Within this situation, it’s obviously important that people committed to the movement try and shape how it grows and not leave everything to objective developments. This means first and foremost trying to maximize the unity of the new movement on the ground, through persuasion, debate and compromise. Consider how much stronger A16 in Washington would have been had all the forces there assembled on a single day.
Of course, in a growing movement like this, it would be foolish to expect that everybody will be coming from the same place. We need mutual respect and support. The majority, for instance, should not be so hasty to denounce to the media more militant groupings within demonstrations. By the same token, militants should not pimp off actions others have built, should not do things calculated to bring down repression on participants who have chosen not to take the battle to that level.
And those of us who are taking up the building of the movement as a conscious task need to promote contact among the different forces which are a part of it—at the grassroots as much as at the top. If we wish to mobilize in the working class, we must address the rank and file as well as the union officialdom. Take Seattle. It was good the AFL-CIO built a big anti-WTO march and rally. It was even better that sections of it broke off and joined the direct action forces in the streets immediately around the convention center.
Finally, the united front is international. The WTO is finding it impossible to come up with a place it can hold a major meeting without being greeted by thousands of angry militant protesters. This reflects a deeper reality: millions of people around the globe understand and are ready to resist “structural adjustment” and the other suffering imposed by global capital. As activists in the very belly of the beast, we have an obligation to listen very carefully to voices of criticism from people of the Third World of how our movement conducts itself and frames its demands. If we disagree with aspects of what they say, after respectful consideration, we have a responsibility to make our arguments back to them. To ignore the people who are on the frontlines of the worldwide battle is to hand the enemy a wedge that it can use to split the global united front and pit one section of our movement against another.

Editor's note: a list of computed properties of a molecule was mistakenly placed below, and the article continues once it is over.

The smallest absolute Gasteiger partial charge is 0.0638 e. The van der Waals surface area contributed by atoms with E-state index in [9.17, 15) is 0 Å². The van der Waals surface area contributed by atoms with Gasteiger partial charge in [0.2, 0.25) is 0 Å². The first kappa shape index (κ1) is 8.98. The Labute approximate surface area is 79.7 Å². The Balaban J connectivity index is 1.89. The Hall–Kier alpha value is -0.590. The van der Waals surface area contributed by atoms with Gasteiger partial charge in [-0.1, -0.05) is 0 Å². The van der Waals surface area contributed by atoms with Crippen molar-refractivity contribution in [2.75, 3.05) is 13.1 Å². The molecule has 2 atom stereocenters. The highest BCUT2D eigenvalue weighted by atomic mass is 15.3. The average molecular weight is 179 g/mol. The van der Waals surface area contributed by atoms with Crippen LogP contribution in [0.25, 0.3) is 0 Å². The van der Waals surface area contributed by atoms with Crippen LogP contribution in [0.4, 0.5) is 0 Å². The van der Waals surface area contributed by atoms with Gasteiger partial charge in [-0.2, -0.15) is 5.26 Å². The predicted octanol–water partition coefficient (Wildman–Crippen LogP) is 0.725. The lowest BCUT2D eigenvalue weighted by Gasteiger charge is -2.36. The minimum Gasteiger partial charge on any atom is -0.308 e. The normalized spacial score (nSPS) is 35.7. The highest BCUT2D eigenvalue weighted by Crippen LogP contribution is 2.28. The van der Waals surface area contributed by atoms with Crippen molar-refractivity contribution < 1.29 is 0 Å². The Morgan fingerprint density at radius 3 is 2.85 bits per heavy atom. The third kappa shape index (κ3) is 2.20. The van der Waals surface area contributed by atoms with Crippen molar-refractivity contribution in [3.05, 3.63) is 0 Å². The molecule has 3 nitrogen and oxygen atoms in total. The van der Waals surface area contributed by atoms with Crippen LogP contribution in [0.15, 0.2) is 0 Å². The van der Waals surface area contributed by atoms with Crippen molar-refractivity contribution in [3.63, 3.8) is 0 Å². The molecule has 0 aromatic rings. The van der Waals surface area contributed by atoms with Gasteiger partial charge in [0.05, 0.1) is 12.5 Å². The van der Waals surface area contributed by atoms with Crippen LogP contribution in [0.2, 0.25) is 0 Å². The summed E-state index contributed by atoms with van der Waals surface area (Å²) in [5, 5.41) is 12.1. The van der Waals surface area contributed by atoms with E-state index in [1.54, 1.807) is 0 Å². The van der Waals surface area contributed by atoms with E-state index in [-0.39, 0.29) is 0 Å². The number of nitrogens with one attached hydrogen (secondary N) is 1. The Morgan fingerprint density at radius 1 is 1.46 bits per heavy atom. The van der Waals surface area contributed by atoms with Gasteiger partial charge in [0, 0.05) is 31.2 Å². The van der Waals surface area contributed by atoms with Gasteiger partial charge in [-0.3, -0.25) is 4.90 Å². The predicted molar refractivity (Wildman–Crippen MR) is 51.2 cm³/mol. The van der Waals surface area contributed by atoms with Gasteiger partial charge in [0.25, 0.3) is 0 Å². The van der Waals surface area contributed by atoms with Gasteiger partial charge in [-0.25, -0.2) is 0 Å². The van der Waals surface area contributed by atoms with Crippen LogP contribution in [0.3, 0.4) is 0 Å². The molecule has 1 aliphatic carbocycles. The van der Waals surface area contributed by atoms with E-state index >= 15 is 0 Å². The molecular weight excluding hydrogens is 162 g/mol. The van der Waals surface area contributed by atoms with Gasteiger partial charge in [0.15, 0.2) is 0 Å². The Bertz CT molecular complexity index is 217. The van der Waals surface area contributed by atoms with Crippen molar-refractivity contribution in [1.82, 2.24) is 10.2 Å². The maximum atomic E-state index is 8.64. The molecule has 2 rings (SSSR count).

This article is partly a call to activists in the new movement to take ourselves seriously. We had better. Our enemies take us very seriously indeed.
The media have kept up a steady drumbeat of editorials and reportage designed to show how naïve and retrograde our economic critique of corporate globalization is. Politicians call on us to “be reasonable” and take up our demands through the system. The repressive apparatus of the state—the police and all those three-initial agencies—are in a determined drive to come up with tactics that can shut us down.
What this means is that the powers that be are running scared. They have not yet recovered from the blow they suffered in Seattle.
That’s good. Let’s kick ’em while they’re down, and keep kicking.